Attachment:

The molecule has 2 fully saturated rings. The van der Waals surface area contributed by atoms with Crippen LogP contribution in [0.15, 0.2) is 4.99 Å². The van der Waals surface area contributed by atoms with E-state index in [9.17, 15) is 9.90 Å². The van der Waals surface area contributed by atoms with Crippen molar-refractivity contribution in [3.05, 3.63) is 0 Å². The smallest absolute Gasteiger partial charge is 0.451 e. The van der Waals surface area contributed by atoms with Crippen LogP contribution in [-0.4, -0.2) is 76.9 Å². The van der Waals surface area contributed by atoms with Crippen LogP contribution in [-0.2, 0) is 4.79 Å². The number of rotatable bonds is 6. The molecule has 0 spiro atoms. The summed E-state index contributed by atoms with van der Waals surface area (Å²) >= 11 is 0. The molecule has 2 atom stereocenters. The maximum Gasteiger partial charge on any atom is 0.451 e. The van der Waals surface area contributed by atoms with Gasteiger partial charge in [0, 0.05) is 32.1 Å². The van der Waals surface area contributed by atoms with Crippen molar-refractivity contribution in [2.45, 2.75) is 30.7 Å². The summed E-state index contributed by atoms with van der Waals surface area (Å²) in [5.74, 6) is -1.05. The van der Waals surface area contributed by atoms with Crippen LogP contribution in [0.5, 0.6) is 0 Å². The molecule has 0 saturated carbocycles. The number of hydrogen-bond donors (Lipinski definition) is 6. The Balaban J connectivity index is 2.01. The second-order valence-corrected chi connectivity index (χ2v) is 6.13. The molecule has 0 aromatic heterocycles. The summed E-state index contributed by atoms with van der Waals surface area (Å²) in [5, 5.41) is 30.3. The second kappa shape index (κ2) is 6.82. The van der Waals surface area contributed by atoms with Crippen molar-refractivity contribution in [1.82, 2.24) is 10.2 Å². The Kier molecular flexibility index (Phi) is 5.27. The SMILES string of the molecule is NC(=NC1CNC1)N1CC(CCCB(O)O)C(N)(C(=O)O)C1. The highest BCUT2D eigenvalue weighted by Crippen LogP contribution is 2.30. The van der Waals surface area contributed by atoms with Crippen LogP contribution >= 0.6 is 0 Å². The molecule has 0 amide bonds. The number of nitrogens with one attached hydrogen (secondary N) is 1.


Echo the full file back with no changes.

The molecule has 2 fully saturated rings. The van der Waals surface area contributed by atoms with Crippen LogP contribution in [0.15, 0.2) is 4.99 Å². The van der Waals surface area contributed by atoms with E-state index in [9.17, 15) is 9.90 Å². The van der Waals surface area contributed by atoms with Crippen molar-refractivity contribution in [3.05, 3.63) is 0 Å². The smallest absolute Gasteiger partial charge is 0.451 e. The van der Waals surface area contributed by atoms with Crippen LogP contribution in [-0.4, -0.2) is 76.9 Å². The van der Waals surface area contributed by atoms with Crippen LogP contribution in [-0.2, 0) is 4.79 Å². The number of rotatable bonds is 6. The molecule has 0 spiro atoms. The summed E-state index contributed by atoms with van der Waals surface area (Å²) >= 11 is 0. The molecule has 2 atom stereocenters. The maximum Gasteiger partial charge on any atom is 0.451 e. The van der Waals surface area contributed by atoms with Gasteiger partial charge in [0, 0.05) is 32.1 Å². The van der Waals surface area contributed by atoms with Crippen molar-refractivity contribution in [2.45, 2.75) is 30.7 Å². The summed E-state index contributed by atoms with van der Waals surface area (Å²) in [5.74, 6) is -1.05. The van der Waals surface area contributed by atoms with Crippen LogP contribution in [0.5, 0.6) is 0 Å². The molecule has 0 saturated carbocycles. The number of hydrogen-bond donors (Lipinski definition) is 6. The Balaban J connectivity index is 2.01. The second-order valence-corrected chi connectivity index (χ2v) is 6.13. The molecule has 0 aromatic heterocycles. The summed E-state index contributed by atoms with van der Waals surface area (Å²) in [5, 5.41) is 30.3. The second kappa shape index (κ2) is 6.82. The van der Waals surface area contributed by atoms with Crippen molar-refractivity contribution in [1.82, 2.24) is 10.2 Å². The Kier molecular flexibility index (Phi) is 5.27. The SMILES string of the molecule is NC(=NC1CNC1)N1CC(CCCB(O)O)C(N)(C(=O)O)C1. The highest BCUT2D eigenvalue weighted by Crippen LogP contribution is 2.30. The van der Waals surface area contributed by atoms with Crippen LogP contribution >= 0.6 is 0 Å². The molecule has 0 amide bonds. The number of nitrogens with one attached hydrogen (secondary N) is 1.